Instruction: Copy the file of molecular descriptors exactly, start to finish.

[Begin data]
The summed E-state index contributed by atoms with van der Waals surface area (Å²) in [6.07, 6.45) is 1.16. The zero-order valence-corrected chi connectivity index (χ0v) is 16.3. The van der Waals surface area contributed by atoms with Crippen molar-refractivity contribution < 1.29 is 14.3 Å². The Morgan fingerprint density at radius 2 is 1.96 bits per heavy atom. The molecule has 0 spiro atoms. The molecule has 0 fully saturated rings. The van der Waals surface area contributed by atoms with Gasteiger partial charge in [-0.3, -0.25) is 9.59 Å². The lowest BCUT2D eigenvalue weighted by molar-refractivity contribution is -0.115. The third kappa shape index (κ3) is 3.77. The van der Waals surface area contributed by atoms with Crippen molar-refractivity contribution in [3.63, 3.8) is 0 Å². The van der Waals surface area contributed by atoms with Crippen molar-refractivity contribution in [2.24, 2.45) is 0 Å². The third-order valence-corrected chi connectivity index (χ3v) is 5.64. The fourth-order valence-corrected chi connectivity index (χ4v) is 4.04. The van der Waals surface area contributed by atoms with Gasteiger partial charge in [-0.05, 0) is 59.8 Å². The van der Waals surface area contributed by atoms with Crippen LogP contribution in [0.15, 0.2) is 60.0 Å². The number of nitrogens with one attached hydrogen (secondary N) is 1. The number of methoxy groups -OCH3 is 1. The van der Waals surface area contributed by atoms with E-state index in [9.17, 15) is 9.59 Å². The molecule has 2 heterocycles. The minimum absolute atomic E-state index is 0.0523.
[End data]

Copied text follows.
The summed E-state index contributed by atoms with van der Waals surface area (Å²) in [6.07, 6.45) is 1.16. The zero-order valence-corrected chi connectivity index (χ0v) is 16.3. The van der Waals surface area contributed by atoms with Crippen molar-refractivity contribution < 1.29 is 14.3 Å². The Morgan fingerprint density at radius 2 is 1.96 bits per heavy atom. The molecule has 0 spiro atoms. The molecule has 0 fully saturated rings. The van der Waals surface area contributed by atoms with Gasteiger partial charge in [-0.3, -0.25) is 9.59 Å². The lowest BCUT2D eigenvalue weighted by molar-refractivity contribution is -0.115. The third kappa shape index (κ3) is 3.77. The van der Waals surface area contributed by atoms with Crippen molar-refractivity contribution in [3.63, 3.8) is 0 Å². The van der Waals surface area contributed by atoms with Crippen molar-refractivity contribution in [2.24, 2.45) is 0 Å². The third-order valence-corrected chi connectivity index (χ3v) is 5.64. The fourth-order valence-corrected chi connectivity index (χ4v) is 4.04. The van der Waals surface area contributed by atoms with Gasteiger partial charge in [-0.05, 0) is 59.8 Å². The van der Waals surface area contributed by atoms with Crippen LogP contribution in [0.15, 0.2) is 60.0 Å². The number of nitrogens with one attached hydrogen (secondary N) is 1. The number of methoxy groups -OCH3 is 1. The van der Waals surface area contributed by atoms with E-state index in [9.17, 15) is 9.59 Å². The molecule has 2 heterocycles. The minimum absolute atomic E-state index is 0.0523.